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Does Malcolm Turnbull understand you?




About DJC

The older I get, the less I know and the more inquisitive I get.

Unfortunately, despite a lifelong search, most of the answers elude me. That said, I love to ask the questions and fuel the debates that will ultimately lead us all to a better understanding of the big issues in life, the universe and everything.

They say that we spend 98% of our lives in our head. I for one would like to use that time as effectively as possible.


How can anyone truly understand you until they have walked a mile in your shoes?

During my years in advertising, I remember reading an interview with John Singleton, in which the highly successful Australia advertising legend noted that the problem with many advertising people is that they have no empathy for the people they are trying to communicate and engage with.

How can PM Malcolm Turnbull truly understand the average Australian? Picture: iStock.

How can PM Malcolm Turnbull truly understand the average Australian? Picture: iStock

To me, this makes very good sense and goes someway to explaining the low standard of advertising in this country. How can a single, university-educated, Porsche-driving creative director earning $250,000-plus understand a Commodore-driving meat worker who left school at 15 and will have to feed his family of five on $55,000 a year?

With much difficulty, I believe.

Perhaps the same question needs to be asked of Prime Minister Malcolm Turnbull. How can a man born into affluence, who attended Sydney Grammar School, married into one of Australia’s establishment families and amassed a wealth of $300 million dollars - which includes a house in Point Piper valued at $50 million - possibly understand that meat worker, or any Australian on the average income of $67,000 per annum?

I don't believe he can.

I am not suggesting that Bill Shorten, Tony Abbott, or any of the other would-be prime ministers would understand any of us any better. I certainly feel no connection whatsoever to Bill Shorten, Tony Abbott or Richard De Natalie, for that matter. What I am arguing is that many politicians, particularly the very privileged and wealthy ones, have little chance of understanding the circumstances in which everyday Australians live.

As much as they are all given to say, ‘what Australians think is…’, or ‘What Australians want is…’ I believe they would have a limited understanding of either. Furthermore, no amount of market research or focus groups will deliver the required empathy. It may deliver a cognitive sensitivity, but it will never deliver an understanding empathy.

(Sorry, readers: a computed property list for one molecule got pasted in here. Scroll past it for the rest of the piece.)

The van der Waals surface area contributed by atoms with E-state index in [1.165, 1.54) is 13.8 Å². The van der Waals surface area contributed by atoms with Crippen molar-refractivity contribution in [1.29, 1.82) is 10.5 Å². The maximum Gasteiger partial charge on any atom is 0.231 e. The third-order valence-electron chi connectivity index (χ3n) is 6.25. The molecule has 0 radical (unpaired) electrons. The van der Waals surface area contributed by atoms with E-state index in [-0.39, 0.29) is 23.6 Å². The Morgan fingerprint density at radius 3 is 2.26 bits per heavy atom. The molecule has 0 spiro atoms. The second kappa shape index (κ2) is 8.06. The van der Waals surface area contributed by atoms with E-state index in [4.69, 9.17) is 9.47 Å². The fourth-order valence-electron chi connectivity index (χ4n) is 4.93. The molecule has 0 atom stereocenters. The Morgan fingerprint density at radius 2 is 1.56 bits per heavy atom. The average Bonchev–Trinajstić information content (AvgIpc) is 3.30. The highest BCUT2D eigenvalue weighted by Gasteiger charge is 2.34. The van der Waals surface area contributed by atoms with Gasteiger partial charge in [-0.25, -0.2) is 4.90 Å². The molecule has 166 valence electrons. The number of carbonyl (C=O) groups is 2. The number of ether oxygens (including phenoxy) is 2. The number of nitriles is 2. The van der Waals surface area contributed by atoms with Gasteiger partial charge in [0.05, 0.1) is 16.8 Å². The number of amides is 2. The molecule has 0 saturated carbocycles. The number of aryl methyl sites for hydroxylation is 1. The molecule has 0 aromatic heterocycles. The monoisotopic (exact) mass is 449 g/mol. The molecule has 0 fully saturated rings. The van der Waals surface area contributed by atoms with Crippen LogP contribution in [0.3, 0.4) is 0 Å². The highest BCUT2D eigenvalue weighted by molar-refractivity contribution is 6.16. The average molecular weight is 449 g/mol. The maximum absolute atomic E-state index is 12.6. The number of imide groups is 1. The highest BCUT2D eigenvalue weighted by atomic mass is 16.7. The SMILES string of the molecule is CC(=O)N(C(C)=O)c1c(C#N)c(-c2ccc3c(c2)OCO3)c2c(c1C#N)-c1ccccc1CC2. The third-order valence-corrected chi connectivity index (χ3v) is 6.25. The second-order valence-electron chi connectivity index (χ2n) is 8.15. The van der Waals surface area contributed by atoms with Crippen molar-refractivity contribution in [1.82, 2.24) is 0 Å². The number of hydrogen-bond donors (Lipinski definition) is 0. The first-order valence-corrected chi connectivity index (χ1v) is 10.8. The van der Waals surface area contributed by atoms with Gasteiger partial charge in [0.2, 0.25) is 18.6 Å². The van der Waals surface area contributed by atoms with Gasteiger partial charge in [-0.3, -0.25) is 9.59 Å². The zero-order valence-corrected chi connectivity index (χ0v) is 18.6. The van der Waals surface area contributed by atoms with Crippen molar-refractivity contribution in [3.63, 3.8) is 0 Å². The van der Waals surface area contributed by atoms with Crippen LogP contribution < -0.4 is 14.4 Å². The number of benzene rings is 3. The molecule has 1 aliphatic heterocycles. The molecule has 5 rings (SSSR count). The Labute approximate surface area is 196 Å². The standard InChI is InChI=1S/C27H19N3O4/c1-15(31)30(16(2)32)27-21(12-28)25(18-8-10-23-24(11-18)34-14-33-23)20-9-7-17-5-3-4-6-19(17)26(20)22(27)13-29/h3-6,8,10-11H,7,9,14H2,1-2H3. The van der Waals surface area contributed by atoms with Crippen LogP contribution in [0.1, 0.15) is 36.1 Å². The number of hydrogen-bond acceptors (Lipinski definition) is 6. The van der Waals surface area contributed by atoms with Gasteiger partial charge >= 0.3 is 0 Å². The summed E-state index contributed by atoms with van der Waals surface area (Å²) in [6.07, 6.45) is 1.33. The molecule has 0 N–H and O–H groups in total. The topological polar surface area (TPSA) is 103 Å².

To a large extent, the only people that can understand you are those that have walked a mile in your shoes. John Singleton suggested that his ability to write advertisements such as those for VB was dependent on him standing in Bay 13 at the football, drinking VB and engaging with Collingwood supporters - not sitting in the corporate box.

As much as he seems to like public transport, I suspect Malcolm Turnbull is unlikely to spend an afternoon in Bay 13 at the MCG. How could he possibly have empathy for that meat worker,  you, or anyone who walks in shoes like yours. He cannot and does not!

Around the Cabinet room table and within the parliament there are many working with the Prime Minister with backgrounds different to his. That said, how many of them have backgrounds very similar to yours? How many of the politicians in the parliament have walked a mile in shoes anything like yours?

If these people have a poor understanding of you and little empathy for the circumstances in which you find yourself, how can they truly represent you, and to what extent can they only truly engage with people with backgrounds similar to their own? All people in all strata have their issues, and inevitably the issues we relate to most are those that we too have experienced.

So, what to do?

Well, you tell me!

How do we get a greater diversity of people into parliament?

There has been a lot of talk about getting more women into parliament, as there should be. There has been a lot of talk about getting more indigenous people into parliament, as there should be.

But what about getting more working-class people into parliament; and I don’t mean university-educated union representatives that have never been truly working class. I mean people who are truly working or middle class, who have walked a mile or two in shoes just like yours.

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